Land use and terrain
There are large, residential housing complexes of various types. These include public housing, high-rise co-ops and rentals. The neighborhood contains one of the highest concentrations of NYCHA projects in the Bronx. There are also 5 and 6 story, pre-war, apartment buildings primarily concentrated along the IRT Pelham Line El on Westchester Avenue and multi-unit row-houses located throughout the neighborhood. Starting in the 1990s, the construction of modern 2 and 3 unit row-houses and apartment buildings have increased the percentage of owners versus renters. The neighborhood's northern and eastern borders have a heavy concentration of commercial establishments. Westchester Avenue evolved into a mixed use, primarily commercial, district serving the greater area after the completion of the elevated IRT Pelham Line. Bruckner Plaza, which greatly expanded throughout the 1990s, contains big box stores like Toys R Us, K Mart, and Old Navy. Other primary thoroughfares contain limited but necessary amenities like supermarkets, pharmacies, barbershops, hair salons, fast food, bodegas, and cheap shops.
Bronx River is largely industrial in usage.
There are several NYCHA developments:
- 1780 Watson Avenue, one 6-story building.
- 1471 Watson Avenue; one 6-story building.
- Boynton Avenue Rehab; three rehabilitated tenement buildings, either 3 or 6 stories tall.
- Sotomayor Houses; twenty-eight 7-story buildings.
- Bronx River Houses; nine 14-story buildings.
- Bronx River Addition; two buildings, one 6 stories tall another 14 stories tall.
- Clason Point Gardens; forty-five buildings, all 2 stories tall. This was the first New York City Housing Authority development in the Bronx.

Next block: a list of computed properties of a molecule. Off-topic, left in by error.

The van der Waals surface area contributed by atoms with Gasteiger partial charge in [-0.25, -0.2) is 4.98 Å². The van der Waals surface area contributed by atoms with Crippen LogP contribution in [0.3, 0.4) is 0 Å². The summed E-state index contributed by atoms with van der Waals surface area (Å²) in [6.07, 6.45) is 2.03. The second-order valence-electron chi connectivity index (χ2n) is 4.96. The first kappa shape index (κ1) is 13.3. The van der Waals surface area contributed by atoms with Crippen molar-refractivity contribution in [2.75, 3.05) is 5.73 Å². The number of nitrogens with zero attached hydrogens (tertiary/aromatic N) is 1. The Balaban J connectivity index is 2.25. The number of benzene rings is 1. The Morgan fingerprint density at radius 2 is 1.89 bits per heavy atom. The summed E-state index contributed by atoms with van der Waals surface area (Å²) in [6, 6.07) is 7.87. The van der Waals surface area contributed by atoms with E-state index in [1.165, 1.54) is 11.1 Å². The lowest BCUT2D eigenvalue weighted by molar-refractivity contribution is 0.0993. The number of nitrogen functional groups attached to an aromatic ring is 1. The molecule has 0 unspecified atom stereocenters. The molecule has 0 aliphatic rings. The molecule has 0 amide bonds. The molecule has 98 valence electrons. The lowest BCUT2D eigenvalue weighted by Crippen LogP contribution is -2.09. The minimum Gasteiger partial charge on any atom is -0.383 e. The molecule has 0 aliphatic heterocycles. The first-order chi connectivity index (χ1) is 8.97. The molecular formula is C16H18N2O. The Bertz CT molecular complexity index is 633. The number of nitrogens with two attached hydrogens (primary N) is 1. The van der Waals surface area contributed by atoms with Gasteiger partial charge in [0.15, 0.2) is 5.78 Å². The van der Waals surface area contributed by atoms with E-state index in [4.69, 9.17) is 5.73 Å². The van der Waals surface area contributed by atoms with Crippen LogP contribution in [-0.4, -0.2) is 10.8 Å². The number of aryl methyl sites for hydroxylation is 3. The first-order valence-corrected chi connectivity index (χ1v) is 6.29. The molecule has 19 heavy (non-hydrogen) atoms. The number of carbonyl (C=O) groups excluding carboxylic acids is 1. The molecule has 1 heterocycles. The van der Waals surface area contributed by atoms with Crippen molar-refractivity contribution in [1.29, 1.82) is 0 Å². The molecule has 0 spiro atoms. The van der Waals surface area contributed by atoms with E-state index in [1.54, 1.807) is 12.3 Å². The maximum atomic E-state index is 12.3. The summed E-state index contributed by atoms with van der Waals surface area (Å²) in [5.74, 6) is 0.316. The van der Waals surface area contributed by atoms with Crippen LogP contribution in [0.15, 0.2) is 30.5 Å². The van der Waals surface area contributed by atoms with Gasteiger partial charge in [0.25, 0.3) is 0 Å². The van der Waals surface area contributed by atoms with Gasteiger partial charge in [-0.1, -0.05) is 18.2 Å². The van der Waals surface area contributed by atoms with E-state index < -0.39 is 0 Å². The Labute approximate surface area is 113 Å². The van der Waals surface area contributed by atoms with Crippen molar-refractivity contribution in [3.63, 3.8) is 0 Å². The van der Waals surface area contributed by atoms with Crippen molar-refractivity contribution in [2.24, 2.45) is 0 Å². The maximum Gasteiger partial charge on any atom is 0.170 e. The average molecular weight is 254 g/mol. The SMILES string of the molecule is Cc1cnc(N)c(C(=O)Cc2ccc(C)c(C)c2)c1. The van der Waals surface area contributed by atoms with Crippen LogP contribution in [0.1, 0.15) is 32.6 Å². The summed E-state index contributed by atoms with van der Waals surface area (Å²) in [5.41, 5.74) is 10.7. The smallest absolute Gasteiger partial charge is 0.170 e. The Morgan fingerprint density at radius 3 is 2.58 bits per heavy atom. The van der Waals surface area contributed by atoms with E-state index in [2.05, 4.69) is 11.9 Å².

- Monroe Houses; twelve buildings, either 8, 14, or 15 stories tall.
- Sack Wern Houses; seven buildings, each 6 stories tall.
- Soundview Houses; thirteen 7-story buildings.
Parks and recreation
Soundview Park occupies 205 acres (83 ha) in the southwestern section of the neighborhood, with ballfields and playgrounds and a pedestrian/bike greenway along the left bank of the Bronx River estuary from Lafayette Avenue to Leland Avenue. It was built on filled land starting in 1939. The first 93 acres (38 ha) of the park were acquired by the City of New York in 1937, and 66 acres (27 ha) more were acquired along the water's edge in December 1939.
Clason Point Park is located on the southern shoreline of Clason Point. It was historically the site of an amusement park, which operated in the first half of the 20th century. The park now serves as a ferry landing and kayaking facility.
- Bronx River: Bronx River's boundaries, starting from the north and moving clockwise are: The Cross-Bronx Expressway to the north, White Plains Road to the east, Westchester Avenue to the south, and the Bronx River to the west. Bronx River includes the Bronx River Houses. The area is usually included in the Soundview section.